How do you go about writing a song? What’s your process like if you have one?
The process of actually making music has always been kind of weird. I don’t ever sit down and write lyrics, melodies, hooks or whatever. I just kind of make beats and then come up with melodies later. The “WOLF” album by Tyler, The Creator is what inspired me to start making beats, so I kind of just started by following that model. Making some beats, writing later. Although, lately I’ve been experimenting with trying to write songs on guitar or keys, then translate it through production. And I guess with my lyrics I try to keep a unique style. Not tongue-in-cheek, like stuff, definitely has a serious meaning to it, but I like to keep a lighthearted-youthful vibe.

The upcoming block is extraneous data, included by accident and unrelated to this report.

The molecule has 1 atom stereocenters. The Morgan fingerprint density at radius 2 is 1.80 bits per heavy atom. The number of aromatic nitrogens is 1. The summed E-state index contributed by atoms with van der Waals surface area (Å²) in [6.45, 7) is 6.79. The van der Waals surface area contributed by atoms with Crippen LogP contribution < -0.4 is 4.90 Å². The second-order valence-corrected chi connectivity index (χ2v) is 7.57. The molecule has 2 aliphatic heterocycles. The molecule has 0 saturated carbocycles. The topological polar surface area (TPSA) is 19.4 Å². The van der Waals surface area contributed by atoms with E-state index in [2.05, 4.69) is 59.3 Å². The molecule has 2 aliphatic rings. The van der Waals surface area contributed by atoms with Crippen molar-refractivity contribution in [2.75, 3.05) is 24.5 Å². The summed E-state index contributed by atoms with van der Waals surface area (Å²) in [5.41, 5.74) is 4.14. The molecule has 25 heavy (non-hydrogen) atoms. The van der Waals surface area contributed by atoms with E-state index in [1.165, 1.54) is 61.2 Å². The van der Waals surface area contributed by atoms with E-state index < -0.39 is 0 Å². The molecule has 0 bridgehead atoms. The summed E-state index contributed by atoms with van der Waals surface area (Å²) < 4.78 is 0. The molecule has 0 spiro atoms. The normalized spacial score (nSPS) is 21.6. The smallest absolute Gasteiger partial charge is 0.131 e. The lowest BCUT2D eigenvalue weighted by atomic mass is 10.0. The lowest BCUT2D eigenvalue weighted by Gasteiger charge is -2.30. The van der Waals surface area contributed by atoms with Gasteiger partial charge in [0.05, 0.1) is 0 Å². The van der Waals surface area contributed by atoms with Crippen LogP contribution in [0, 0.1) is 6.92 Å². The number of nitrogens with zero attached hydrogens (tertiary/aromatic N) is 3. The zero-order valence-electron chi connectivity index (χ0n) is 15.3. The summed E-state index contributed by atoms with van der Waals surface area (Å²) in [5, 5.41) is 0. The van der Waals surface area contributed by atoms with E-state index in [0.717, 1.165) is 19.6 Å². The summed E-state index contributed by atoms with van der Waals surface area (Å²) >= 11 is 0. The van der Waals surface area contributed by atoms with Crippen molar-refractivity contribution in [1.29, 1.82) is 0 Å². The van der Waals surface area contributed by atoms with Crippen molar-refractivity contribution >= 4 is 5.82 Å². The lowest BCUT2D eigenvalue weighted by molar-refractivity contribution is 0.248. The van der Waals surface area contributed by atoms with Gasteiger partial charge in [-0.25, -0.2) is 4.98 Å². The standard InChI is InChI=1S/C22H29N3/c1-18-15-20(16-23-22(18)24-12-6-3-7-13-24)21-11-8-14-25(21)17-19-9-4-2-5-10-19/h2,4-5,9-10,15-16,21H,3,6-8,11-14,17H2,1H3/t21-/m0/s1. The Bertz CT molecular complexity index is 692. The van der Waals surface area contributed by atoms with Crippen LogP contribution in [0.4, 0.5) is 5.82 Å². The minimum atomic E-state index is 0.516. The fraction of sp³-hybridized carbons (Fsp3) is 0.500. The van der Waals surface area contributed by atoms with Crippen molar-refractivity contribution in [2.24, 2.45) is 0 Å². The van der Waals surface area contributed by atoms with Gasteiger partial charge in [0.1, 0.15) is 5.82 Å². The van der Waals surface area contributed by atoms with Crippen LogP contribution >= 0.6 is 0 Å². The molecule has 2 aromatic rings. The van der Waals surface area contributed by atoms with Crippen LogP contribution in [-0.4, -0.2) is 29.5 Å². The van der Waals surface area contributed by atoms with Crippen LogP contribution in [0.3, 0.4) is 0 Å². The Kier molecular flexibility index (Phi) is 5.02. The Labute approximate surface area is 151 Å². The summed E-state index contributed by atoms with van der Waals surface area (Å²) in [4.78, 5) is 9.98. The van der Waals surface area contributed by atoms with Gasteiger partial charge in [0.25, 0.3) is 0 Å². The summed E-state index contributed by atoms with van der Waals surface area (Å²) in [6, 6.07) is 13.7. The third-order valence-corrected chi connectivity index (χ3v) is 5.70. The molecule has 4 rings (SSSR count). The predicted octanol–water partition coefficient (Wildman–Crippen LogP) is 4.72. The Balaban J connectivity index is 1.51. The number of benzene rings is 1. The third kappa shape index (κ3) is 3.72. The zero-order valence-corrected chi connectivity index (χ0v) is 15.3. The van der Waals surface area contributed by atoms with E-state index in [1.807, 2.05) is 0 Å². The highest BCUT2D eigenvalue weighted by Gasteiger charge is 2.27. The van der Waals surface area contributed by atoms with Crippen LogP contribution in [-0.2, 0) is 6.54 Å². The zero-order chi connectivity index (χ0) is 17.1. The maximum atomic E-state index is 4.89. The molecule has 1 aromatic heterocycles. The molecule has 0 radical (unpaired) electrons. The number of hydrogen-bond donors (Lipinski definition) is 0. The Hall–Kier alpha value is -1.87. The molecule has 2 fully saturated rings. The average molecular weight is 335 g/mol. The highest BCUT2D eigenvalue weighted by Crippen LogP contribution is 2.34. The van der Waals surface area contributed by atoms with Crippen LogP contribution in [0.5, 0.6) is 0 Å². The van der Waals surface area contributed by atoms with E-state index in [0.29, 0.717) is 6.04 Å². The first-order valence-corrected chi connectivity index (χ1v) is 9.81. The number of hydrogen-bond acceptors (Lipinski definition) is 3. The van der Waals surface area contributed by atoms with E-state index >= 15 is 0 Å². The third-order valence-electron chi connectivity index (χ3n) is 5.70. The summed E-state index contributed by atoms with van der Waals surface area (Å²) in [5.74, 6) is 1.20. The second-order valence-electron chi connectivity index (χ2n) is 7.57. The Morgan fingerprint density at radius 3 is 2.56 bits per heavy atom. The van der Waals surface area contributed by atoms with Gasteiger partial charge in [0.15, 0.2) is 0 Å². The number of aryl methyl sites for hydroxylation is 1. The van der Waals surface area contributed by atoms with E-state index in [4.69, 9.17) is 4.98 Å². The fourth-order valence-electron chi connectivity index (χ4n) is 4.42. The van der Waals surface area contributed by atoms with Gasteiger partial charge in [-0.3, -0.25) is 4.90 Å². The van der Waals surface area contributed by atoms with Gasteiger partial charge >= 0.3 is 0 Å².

What are you trying to invoke with what you put out there? What do you want people who listen to your music feel?
I’m super big on nostalgic appeal, just like most of us. We live in a culture that is so focused on instant gratification. The hearts you get on Instagram. That type of thing. We’ve been almost imprisoned by this now natural instinct to be constantly stimulated. I struggle with that a ton as well. I just want to teach myself to slow down, appreciate where I came from, and appreciate the experiences and people that made me. I want people to feel the emotions and passions of old life experiences, but apply them to your life today, if that makes sense. My music is all about enhancing the quality of today through the emotions of yesterday. Am I sounding like a dumbass?